Betty Farr was called to the stand, testifying for the defense that she had seen Gignilliat at the ballfields around 7 p.m. June 6 the first time and later around 9:30 p.m. and that Gignilliat, Derek Henderson, Cathy Bell, George Davenport, and her husband James Farr were standing behind the bleachers talking. She said she left around 9:55 and did not return to the ballpark that night.

Greg Farr

Greg Farr was called as witness for the defense and testified he arrived at the ballpark around 9 or 9:30 p.m. June 6. He stated that he, Gignilliat, Henderson, and Randy Bishop sat together and drank a few beers and stayed until around 10:30 p.m. when the game was over and the lights were turned off. He testified that he saw Gignilliat “off and on” from the time he arrived at the ballpark until the time he left. He also said the car Gignilliat was driving, his girlfriend’s car, did not leave the ballpark during that time either because “they had some beer in it and I was drinking beer out of their car.” O’Berry asked about there being any rules regarding beer at the ballpark and Farr said it was supposed to be put in a cup. “You’re not supposed to drink it, but everybody puts it in a cup,” Farr said. He also testified that George Davenport had been his roommate until about a week after June 6. Farr said he had talked with the sheriff and Jim Baker. On cross-examination, Myers asked Farr if Gignilliat had ever lived with him or ever spent the night at his house or visited Farr’s house after the fire (Aug. 28, 1979). Farr said no. Farr stated he and his father had given a statement to the sheriff on June 11, 1979. Myers read from that statement that Greg Farr had told the sheriff that Gignilliat had hurt his foot at a party at Greg’s on Monday night (June 4). When Myers cited inconsistencies between what Greg Farr had just told O’Berry in court, and what he had said in a statement to the sheriff on June 11, Farr said the sheriff had not written down everything he had said. Myers asked if Gignilliat’s clothes and mattress were at Greg Farr’s house when the fire occurred. Farr said some of Gignilliat’s clothing was at Farr’s residence, and Gignilliat’s mattress, and that Gignilliat had stayed at Farr’s house one night.

James Farr took the stand, testifying that he saw Gignilliat at the ball park June 6 around 8 or 8:15 p.m. and saw him on and off that evening and did not see him leave.

Nelson Brown

The defense next called three members of the Americus Police Department — Nelson Brown, Johnny King, and Moses Bridges. All three testified they viewed the sheriff’s character as “bad”

Johnny King

and that he was not to be believed under oath. They all said the same about Jim Baker with the GBI.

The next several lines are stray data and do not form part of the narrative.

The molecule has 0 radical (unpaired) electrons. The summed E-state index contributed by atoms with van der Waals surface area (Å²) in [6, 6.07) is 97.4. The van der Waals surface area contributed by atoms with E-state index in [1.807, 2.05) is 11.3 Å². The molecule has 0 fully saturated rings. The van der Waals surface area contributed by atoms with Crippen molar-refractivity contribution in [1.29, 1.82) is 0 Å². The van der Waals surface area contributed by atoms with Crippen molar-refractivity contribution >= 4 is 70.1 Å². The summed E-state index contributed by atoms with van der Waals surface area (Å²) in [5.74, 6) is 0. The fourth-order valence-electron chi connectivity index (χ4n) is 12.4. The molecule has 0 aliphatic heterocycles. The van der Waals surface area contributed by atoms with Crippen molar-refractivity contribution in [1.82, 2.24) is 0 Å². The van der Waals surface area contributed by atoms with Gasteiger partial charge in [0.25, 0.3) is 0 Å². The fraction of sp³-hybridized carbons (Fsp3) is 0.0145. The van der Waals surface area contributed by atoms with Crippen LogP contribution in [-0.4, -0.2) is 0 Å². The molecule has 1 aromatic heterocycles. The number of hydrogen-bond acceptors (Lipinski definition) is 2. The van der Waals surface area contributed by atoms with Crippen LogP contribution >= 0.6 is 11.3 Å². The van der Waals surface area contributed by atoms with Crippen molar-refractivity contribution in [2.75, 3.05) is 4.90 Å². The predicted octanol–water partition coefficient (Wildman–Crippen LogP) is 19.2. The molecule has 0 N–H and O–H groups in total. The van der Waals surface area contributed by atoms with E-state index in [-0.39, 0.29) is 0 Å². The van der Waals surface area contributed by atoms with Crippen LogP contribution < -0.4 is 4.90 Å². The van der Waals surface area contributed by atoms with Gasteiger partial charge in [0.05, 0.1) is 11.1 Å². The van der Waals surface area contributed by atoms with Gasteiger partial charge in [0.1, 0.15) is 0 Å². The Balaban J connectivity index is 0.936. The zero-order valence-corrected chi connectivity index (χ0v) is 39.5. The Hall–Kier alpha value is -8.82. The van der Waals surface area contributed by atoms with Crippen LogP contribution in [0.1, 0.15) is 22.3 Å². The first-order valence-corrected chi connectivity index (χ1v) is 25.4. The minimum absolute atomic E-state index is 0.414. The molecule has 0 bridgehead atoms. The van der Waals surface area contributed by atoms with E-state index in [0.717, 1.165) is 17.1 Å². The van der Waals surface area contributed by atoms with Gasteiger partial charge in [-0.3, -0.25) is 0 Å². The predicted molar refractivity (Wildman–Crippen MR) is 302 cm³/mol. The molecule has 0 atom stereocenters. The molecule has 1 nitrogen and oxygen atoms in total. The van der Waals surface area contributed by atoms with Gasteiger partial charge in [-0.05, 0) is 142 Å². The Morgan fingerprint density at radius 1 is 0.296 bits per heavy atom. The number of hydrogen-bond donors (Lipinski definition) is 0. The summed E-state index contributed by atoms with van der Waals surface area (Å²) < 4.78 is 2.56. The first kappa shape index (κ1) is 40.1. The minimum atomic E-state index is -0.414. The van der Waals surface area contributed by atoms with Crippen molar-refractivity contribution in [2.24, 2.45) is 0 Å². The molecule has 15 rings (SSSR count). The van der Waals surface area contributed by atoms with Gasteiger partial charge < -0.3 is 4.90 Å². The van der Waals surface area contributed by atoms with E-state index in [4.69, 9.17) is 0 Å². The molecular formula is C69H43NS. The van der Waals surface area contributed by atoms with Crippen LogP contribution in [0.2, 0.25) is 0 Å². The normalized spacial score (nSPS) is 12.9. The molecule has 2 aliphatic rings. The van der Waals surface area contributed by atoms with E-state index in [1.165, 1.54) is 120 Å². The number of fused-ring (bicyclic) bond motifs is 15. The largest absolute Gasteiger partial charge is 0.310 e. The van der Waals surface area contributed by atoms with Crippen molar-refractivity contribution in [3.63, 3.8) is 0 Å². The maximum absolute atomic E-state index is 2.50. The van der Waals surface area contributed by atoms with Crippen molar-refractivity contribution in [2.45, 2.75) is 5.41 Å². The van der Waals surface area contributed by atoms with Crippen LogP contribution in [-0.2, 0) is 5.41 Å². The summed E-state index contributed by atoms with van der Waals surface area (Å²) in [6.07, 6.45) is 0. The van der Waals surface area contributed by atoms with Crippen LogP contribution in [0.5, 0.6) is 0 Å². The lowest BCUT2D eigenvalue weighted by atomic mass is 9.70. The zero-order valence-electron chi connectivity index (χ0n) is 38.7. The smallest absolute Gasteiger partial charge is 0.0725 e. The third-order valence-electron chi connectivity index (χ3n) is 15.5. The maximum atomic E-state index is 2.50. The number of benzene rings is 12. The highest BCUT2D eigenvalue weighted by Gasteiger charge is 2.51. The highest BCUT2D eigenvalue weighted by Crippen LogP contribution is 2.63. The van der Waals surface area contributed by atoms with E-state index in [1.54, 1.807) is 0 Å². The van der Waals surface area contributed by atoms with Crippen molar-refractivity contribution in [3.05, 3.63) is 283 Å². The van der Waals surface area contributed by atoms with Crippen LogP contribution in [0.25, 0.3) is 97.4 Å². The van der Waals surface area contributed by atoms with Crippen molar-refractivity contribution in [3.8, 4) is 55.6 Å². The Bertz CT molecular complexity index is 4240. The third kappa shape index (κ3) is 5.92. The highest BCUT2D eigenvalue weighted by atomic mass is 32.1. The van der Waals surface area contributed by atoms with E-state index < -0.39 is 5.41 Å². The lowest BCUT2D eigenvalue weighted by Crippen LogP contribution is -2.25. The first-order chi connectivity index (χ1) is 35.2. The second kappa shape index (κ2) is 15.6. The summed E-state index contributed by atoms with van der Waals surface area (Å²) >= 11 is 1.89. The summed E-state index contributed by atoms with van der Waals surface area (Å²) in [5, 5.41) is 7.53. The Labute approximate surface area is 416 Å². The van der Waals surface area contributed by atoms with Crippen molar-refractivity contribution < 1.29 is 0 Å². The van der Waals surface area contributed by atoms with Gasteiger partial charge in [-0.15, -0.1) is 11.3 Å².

The defense rested at that point.

Sheriff Howard was recalled by the state to rebut the testimony of James and Greg Farr. Howard testified that when he interviewed the father and son on June 11 at the family business in Americus, they both told him they had arrived at the ballpark around 9 p.m. June 6. He told the court he took notes on a legal pad during the 30- to 45-minute interview. On cross-examination by O’Berry, Howard said he and the Farrs also discussed furniture during that time and a customer came and went, and Howard used the phone twice.

In his 65-minute closing statement, O’Berry charged that the state “put together a case against George Gignilliat and forgot about everyone else. They came up with a shotgun and ended up firing a pop gun.” The Times-Recorder reported O’Berry calling evidence against Gignilliat circumstantial, and the state was trying to convict the defendant “on the flimsiest of evidence.” Tarver, defense co-counsel, said the state “went out and found a scapegoat and railroaded him in here.”

Special Prosecutor Myers, in his hour-long closing, said “overwhelming circumstantial evidence and direct evidence had been proven and that it must be admitted by reasonable hypothesis that George Gignilliat committed the crime” as reported in the Times-Recorder.

 

The verdict

The jury was charged and sent out to deliberate. According to the Americus Times-Recorder, the jury of 11 women and one man took almost four hours to reach their conclusion.

Leila Barrett (Case), a reporter with the Americus Times-Recorder at the time, waited for the jury to come back with its verdict. She said when the jury was ready, everyone returned to the courtroom from the hallway, the doors were locked and state troopers, sheriff’s and police officers, “shoulder to shoulder,” stood around the room.

“After the verdict of not guilty was read,” Case told the Times-Recorder for this series, “the judge banged the bar and said ‘remain seated until the defendant is out of the courthouse and off the grounds.’”

“Everybody was stunned,” Case said. “The Bells were in tears; the whole family broke down,” she said.

“There was obvious surprise and almost disbelief on the faces of most of the some 200 persons who sat quietly as they waited for the panel to file into the courtroom,” wrote then-managing editor Rudy Hayes for the Times-Recorder. Hayes wrote that Gignilliat, sitting between the two defense attorneys, “looked quizzically from one to the other as if he did not comprehend what had happened. Then he began sobbing quietly,” before the judge ordered him to be escorted out.

 

A ‘second investigation’

Two weeks after Gignilliat’s acquittal, Judge William F. Blanks banished him from Sumter County. The case went cold. Although still officially unsolved, nothing else was done on the case, that is, until sometime between 1997 and 2000, when a confidential informant approached someone he knew and trusted, someone who previously had been in law enforcement. The informant had some “fresh” information about the Leigh Bell case he wanted to share.

 

Read about the new information in Part 5 in the July 3 edition of the Times-Recorder, as well as hearing from the victim’s mother.